Glacial floods have changed entire landscapes, posing serious risks around soil erosion, species migration and food insecurity. A local resident attributes the origin of these floods to melting glaciers in the region, explaining, “There are around four glaciers high up above in these mountains overlooking the valley. Glacial floods came down along with rainwater, carrying large boulders and we even saw large chunks of black ice”.  However, a disaster risk reduction expert from Chitral felt that torrential rainfall was the main cause of the flooding.  Similarly, a climate change expert attributed the cause of floods to El Nino (periodic warming of the ocean), which leads to erratic monsoon rainfalls, accelerates snow melt and subsequently triggers glacial lakes.  A local blamed deforestation and attributed the intensity of these floods to climate change. He explained, “It was still warm by the end of September this year, while the summers would usually end in August.” 
Building climate resilience and ensuring sustainable development requires retaining biodiversity and investment in nature-based solutions. Hydro mini-grids are a nature-based solution because their functionality depends on healthy forests. Thriving forests result in resilient catchment areas that provide maximum flow and erosion protection to the hydro mini-grid.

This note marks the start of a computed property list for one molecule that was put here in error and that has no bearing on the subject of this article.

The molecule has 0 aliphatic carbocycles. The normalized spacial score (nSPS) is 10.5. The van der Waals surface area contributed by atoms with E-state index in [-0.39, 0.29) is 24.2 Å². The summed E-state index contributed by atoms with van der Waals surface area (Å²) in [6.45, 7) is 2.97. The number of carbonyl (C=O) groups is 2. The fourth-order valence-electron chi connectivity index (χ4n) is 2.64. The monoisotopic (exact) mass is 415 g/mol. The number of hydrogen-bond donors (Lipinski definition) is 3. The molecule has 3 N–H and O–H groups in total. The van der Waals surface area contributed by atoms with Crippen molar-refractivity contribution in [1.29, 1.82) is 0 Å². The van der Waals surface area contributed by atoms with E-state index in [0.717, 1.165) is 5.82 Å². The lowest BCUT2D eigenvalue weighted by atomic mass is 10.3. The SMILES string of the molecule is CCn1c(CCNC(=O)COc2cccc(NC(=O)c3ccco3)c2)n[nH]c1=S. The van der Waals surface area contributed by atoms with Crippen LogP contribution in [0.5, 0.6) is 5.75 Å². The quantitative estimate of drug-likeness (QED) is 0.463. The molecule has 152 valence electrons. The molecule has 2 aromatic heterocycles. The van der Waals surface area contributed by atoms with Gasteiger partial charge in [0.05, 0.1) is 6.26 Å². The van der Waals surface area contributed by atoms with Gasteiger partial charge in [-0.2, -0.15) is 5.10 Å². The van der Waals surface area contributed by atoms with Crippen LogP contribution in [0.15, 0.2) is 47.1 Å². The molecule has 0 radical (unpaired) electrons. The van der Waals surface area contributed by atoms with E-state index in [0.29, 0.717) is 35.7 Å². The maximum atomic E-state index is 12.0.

A healthy and connected community
The Sarujalik mini hydropower system has 592 domestic and 111 commercial connections, providing electricity to almost 6,000 individuals across the valley.  Previously, the lack of reliable electricity services deprived the Kalasha of basic facilities, with negative impacts on their health and education.  The communities that were earlier using candles are now using telephones, refrigerators, and Internet facilities.  The local general stores are stocking their supplies in refrigerators, while uninterrupted electricity supply has enabled local businesses, such as welding and tailoring shops, to operate more optimally. 
Apart from monetary benefits, Kalasha are now enjoying a relatively healthier life. As some vaccines are temperature-sensitive and require cold storage, refrigerators have made it possible to vaccinate the population, and ensure a healthier and happier community.  Communication has also improved, as people are able to charge their phones at home and stay connected with their families, as well as access information and news from across the world.